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Charlotte the stingray, the would-be mom, has died at her N.C. aquarium

An aquarium said in February that Charlotte, a round stingray, was pregnant, drawing international headlines. But the facility near Asheville, N.C., now says the ray is sick, not pregnant. In this image from an April video update by the Aquarium & Shark Lab by Team ECCO, the ray has a noticeable bulge on her back.
Aquarium & Shark Lab by Team ECCO / Screenshot by NPR
An aquarium said in February that Charlotte, a round stingray, was pregnant, drawing international headlines. But the facility near Asheville, N.C., now says the ray is sick, not pregnant. In this image from an April video update by the Aquarium & Shark Lab by Team ECCO, the ray has a noticeable bulge on her back.

Charlotte, the celebrity stingray who was declared to be pregnant without a male mate earlier this year, has died at the small aquarium where she lived in North Carolina. In a previous announcement, the aquarium called her condition “a rare reproductive disease.”

“We are sad to announce, after continuing treatment with her medical care team and specialist, our ray Charlotte passed away today,” the Aquarium & Shark Lab by Team ECCO said on Facebook Sunday night. “We are continuing to work with her medical care team and research specialist.”

The aquarium added that it is now temporarily closed. It also thanked Charlotte’s fans for their support “while we navigate this great loss.”

The ray drew the limelight with rare news

The public initially fell in love with the Charlotte, a round stingray and apparent single mom, in February. That’s when her aquarium, a nonprofit in the small town of Hendersonville in western North Carolina, said she had seemingly become pregnant through a rare but known biological process called parthenogenesis.

The ray's purported miracle pregnancy had been held up as a unique example of asexual reproduction in her species. Charlotte’s story was covered internationally, and she was featured on Jimmy Kimmel Live and Saturday Night Live.

"I have been amazed at how much attention parthenogenesis attracts any time it is reported," Warren Booth, who studies facultative parthenogenesis and is an associate professor at Virginia Tech, told NPR, adding that asexual reproduction is much more common in invertebrates.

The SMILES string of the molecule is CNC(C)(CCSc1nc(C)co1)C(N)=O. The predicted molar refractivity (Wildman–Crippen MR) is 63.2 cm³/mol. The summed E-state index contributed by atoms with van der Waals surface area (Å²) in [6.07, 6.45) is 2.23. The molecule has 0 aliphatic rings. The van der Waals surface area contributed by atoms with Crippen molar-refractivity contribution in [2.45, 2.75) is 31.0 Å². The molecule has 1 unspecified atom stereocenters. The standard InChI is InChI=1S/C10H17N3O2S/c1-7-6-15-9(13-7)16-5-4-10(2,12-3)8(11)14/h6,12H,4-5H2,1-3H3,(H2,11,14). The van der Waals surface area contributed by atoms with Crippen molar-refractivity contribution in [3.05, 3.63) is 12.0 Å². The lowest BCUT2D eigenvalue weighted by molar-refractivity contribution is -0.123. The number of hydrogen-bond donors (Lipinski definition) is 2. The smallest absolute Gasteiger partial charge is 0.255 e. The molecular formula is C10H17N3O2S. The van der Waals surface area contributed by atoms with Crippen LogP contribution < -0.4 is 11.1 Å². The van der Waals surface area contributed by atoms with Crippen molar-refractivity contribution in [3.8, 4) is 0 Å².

When aquarium founder Brenda Ramer discussed Charlotte’s news in early February, she said ray pups could be "due to be born any single minute."

Intense interest in Charlotte led people to drive for hours to stand in line outside the aquarium in Hendersonville, a small town near Asheville in western North Carolina, as they hoped for a chance to see Charlotte -- and possibly her pups. A downtown café named a latte in the ray's honor, and the town's tourism website saw a huge leap in traffic, as NPR reported.

Skepticism and sadness over ray’s fate

But as the pregnancy stretched well past the known timespan for traditional stingray births (the gestation period is normally from 3 to 4 months), the public’s fascination turned to concern. Criticisms also arose, as experts questioned the quality of veterinary care Charlotte received. There was particular skepticism after Ramer said the ray might have been impregnated by a male shark in her tank, possibly producing a shark-ray hybrid -- an idea that experts dismissed out of hand.

As excitement built over Charlotte the stingray, people hoping to see the animal lined up for admission to her home aquarium in Hendersonville, N.C.
Lydia Wilson /
As excitement built over Charlotte the stingray, people hoping to see the animal lined up for admission to her home aquarium in Hendersonville, N.C.

Finally, in late May, the aquarium announced that Charlotte was not pregnant but was instead suffering from a disease. Ramer did not identify the illness, but she maintained that the stingray had indeed been pregnant. In earlier messages, she said that two outside experts had confirmed the pregnancy diagnosis after the aquarium sent them images.

The aquarium’s owner has not granted multiple interview requests from NPR. While the aquarium’s team performed an ultrasound on Charlotte during a video stream on social media, no conclusive tests or other data regarding the animal’s medical condition were released to the public for potential review.

News of the stingray’s death is hitting her followers hard. One fan, Brandi Ford of Fremont, Calif., said that watching Charlotte’s pregnancy online had brought “a couple hours of loveliness and distraction” in her family’s life during an otherwise personally difficult time. “At least now, (Charlotte) is at peace,” she said.

Copyright 2024 NPR

Bill Chappell is a writer and editor on the News Desk in the heart of NPR's newsroom in Washington, D.C.
Lydia Wilson